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Film Review: In a Valley of Violence

on October 17, 2016, 1:00am
In A Valley of Violence B+
Ti West
John Travolta, Karen Gillan, Ethan Hawke, Taissa Farmiga
Release Year

The following review was originally published as part of our coverage of South By Southwest Film 2016.

The most surprising thing about Ti West’s In a Valley of Violence is how funny it is. That’s not something you’d necessarily expect from a revenge Western, especially one written and directed by a man whose last movie was a sober depiction of the Jonestown massacre. But time and again, In a Valley of Violence punctuates its cruelty and pathos with stabs of broad comedy that are so rooted in both character and circumstance that they somehow never diminish the ever-mounting tension. And In a Valley of Violence is certainly tense; not since The House of the Devil has West so effectively delivered on the suspense he’s so adept at crafting.

Right off the bat, we’re treated to a taut scene between a shady priest (Burn Gorman) and Paul (Ethan Hawke), a mysterious drifter who, alongside his loyal dog, is traversing the Southwestern desert on his way to Mexico. We quickly learn that, though capable and quite adept at violence, Paul is attempting to abstain from combat as a means of atonement. For what? We’re not sure, but when a group of thugs led by small-town deputy Gilly (James Ransone) crosses Paul, all bets are off. Pent-up rage spills across the thoroughfare of a near-abandoned mining town, as does the blood, during a third act that’s pretty much exactly what you’d expect.

Surprises, truthfully, are in short supply. This is a spaghetti western through and through, as bloody as it is crass and absurd. West brings an added jolt with his horror pedigree, his camera conjuring dread through tight frames and slow zooms that can’t help but portend tragedy. There’s even a few jump scares that, due to their infrequency, work to build tension rather than frustration. But expecting any kind of supernatural twist is an exercise in futility; West’s bag of tricks runs deep, and it’s wonderful to watch him both expand his scope and tighten his grasp on genre filmmaking.

(Interview: Subverting the Western: Ti West on Archetypes, Expectations, and John Travolta)

West’s rise has also granted him access to A-list talent. John Travolta, as a small-town marshal with a wooden leg, is the most fun he’s been in years. His silky rasp lends itself to a Southwestern drawl, and his signature shriek and penchant for over-articulation gives West’s comedy a maniacal fervor. Blumhouse regular Ransone is also excellent, again demonstrating just how deliciously infuriating he can be as the entitled fuck-up with a mean streak. And, as one of Gilly’s crew, journeyman character actor Toby Huss transcends his sidekick status with a performance as soulful as it is crusty.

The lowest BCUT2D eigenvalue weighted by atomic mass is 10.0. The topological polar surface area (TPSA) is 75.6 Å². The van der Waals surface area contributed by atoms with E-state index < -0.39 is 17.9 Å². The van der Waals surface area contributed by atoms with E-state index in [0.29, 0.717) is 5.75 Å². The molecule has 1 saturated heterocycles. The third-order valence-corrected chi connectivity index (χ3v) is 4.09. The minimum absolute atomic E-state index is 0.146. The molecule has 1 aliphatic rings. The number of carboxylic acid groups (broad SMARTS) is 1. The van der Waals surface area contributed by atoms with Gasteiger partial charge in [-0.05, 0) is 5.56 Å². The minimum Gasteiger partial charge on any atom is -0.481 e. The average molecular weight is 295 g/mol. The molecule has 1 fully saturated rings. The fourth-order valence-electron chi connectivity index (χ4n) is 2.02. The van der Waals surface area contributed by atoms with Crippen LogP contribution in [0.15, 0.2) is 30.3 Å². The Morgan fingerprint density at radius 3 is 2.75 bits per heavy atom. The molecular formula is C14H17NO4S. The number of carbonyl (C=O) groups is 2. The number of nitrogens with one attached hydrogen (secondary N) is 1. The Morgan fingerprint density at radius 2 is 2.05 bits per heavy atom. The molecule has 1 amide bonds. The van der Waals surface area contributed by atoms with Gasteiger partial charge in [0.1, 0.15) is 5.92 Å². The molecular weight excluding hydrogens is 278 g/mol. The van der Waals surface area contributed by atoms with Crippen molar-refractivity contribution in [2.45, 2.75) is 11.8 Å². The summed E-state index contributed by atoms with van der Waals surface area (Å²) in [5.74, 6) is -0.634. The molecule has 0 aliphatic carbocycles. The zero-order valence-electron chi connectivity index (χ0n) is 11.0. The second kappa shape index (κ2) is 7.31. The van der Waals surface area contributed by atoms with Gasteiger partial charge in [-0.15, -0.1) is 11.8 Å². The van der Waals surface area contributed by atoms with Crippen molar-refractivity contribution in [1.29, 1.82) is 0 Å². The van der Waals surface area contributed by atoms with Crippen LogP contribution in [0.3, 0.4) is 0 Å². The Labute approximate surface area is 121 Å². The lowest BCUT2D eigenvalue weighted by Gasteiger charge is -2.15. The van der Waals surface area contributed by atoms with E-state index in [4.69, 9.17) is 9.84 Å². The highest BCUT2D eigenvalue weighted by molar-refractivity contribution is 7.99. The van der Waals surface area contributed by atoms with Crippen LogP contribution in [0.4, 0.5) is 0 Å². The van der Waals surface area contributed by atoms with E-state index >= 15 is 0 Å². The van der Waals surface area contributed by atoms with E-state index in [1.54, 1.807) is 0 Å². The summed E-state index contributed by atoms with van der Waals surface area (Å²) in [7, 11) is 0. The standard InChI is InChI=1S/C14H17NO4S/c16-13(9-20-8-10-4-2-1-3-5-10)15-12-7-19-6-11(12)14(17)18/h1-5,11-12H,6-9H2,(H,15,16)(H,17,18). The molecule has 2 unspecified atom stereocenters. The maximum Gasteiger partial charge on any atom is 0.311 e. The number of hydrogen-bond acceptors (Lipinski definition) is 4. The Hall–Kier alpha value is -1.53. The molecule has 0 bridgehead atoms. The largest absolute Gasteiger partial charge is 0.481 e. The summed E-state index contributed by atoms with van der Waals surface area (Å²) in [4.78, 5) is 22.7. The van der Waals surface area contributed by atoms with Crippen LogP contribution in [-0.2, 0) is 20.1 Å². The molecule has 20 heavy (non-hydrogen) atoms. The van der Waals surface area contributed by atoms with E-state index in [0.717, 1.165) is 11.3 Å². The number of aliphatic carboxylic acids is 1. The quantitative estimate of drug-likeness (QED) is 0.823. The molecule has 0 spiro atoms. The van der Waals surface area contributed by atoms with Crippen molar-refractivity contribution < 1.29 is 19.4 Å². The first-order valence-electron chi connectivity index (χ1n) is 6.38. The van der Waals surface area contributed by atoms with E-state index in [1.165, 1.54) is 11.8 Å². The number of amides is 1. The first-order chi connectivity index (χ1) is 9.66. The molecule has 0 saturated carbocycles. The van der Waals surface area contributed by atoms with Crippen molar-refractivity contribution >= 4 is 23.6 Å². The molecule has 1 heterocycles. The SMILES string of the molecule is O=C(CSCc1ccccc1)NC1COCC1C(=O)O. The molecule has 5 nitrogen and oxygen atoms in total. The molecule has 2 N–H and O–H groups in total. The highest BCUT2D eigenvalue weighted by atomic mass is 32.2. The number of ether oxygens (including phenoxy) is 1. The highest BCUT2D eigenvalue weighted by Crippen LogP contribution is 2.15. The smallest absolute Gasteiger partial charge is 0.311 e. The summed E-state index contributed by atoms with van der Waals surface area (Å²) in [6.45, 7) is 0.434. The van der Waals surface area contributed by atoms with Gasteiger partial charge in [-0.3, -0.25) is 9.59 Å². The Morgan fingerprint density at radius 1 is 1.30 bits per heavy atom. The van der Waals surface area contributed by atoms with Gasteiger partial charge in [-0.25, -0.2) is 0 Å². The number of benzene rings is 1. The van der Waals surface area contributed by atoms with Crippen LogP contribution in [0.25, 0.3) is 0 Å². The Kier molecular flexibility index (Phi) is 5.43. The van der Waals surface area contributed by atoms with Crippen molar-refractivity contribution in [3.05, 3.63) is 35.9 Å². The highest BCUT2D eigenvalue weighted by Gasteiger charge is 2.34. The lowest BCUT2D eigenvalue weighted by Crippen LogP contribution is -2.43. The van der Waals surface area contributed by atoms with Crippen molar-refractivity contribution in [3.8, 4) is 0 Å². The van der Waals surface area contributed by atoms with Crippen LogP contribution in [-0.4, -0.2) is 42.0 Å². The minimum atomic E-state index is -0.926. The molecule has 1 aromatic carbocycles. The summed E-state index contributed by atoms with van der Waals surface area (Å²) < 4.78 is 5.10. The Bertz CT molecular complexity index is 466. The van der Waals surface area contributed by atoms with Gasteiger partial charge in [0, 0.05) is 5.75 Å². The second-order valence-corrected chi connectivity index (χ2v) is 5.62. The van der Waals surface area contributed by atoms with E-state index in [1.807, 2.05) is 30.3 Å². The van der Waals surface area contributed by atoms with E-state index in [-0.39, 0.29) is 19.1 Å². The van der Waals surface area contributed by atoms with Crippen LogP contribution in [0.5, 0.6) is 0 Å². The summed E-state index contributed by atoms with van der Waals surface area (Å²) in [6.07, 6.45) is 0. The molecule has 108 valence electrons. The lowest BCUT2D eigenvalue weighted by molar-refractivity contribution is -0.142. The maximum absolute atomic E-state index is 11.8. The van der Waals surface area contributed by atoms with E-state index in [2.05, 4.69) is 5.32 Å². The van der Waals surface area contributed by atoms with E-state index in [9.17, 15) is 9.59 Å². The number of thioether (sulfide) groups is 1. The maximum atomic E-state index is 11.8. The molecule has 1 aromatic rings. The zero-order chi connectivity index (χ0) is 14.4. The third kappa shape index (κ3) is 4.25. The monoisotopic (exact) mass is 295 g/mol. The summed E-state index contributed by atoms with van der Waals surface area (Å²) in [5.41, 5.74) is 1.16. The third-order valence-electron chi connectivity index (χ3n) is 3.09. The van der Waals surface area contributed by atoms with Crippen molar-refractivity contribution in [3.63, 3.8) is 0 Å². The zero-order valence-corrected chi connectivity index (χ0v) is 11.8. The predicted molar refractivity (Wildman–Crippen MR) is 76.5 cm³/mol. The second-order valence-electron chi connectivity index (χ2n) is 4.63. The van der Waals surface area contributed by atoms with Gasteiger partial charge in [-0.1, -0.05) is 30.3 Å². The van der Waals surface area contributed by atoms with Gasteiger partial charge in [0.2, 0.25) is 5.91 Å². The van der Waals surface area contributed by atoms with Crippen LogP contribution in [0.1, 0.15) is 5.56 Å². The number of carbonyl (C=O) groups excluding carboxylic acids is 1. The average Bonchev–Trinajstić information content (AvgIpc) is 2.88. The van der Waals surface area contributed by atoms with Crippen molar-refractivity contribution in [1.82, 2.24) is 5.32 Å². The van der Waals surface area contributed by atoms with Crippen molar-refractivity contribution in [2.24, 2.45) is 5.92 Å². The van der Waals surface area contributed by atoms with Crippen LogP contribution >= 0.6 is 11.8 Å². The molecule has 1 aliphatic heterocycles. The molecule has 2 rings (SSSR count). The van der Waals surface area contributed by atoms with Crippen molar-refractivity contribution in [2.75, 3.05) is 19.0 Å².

The women, unfortunately, don’t fare as well. As “high society” sisters who run the local hotel, neither Taissa Farmiga nor Karen Gillan can find their footing in the film’s genre trappings, both feeling like millennials playing dress-up. Farmiga has a folksy charm that fares better than Gillan’s shrillness, but the characters’ struggles never feel like more than lines in a script.

But where In a Valley of Violence struggles most is with its protagonist. Hawke’s commitment and passion is certainly on display, but, as a character, Paul is both overwritten and undercooked. It’s rare that a fleshed-out backstory would benefit a grizzled gunslinger, but in this case, it would go far in portending and justifying Paul’s mean streak. West does offer us a few morsels, as well as a striking, cleverly spotlit flashback, but the real weight, the pathos of Paul’s pain and bloodlust, is never truly felt beyond the visceral. Because of that, the film’s underlying themes of violence and its transformative power don’t quite crystallize.

Still, In a Valley of Violence is great fun. It’s loud and sloppy and consistently thrilling, an unapologetic Western with ugly villains and an immersive setting. It’s also a testament to West’s distinctiveness as a filmmaker. His ability to mesh genres, to subvert tropes by approaching them from a different angle, gives his films an unmistakable flavor. In a Valley of Violence isn’t what his fans and critics are probably expecting – this isn’t a horror-western a la Bone Tomahawk, instead simply a Western – but it’s a clever pivot that spins his work in a new direction that won’t alienate his core base. Come for the blood, stay for the belly laughs.


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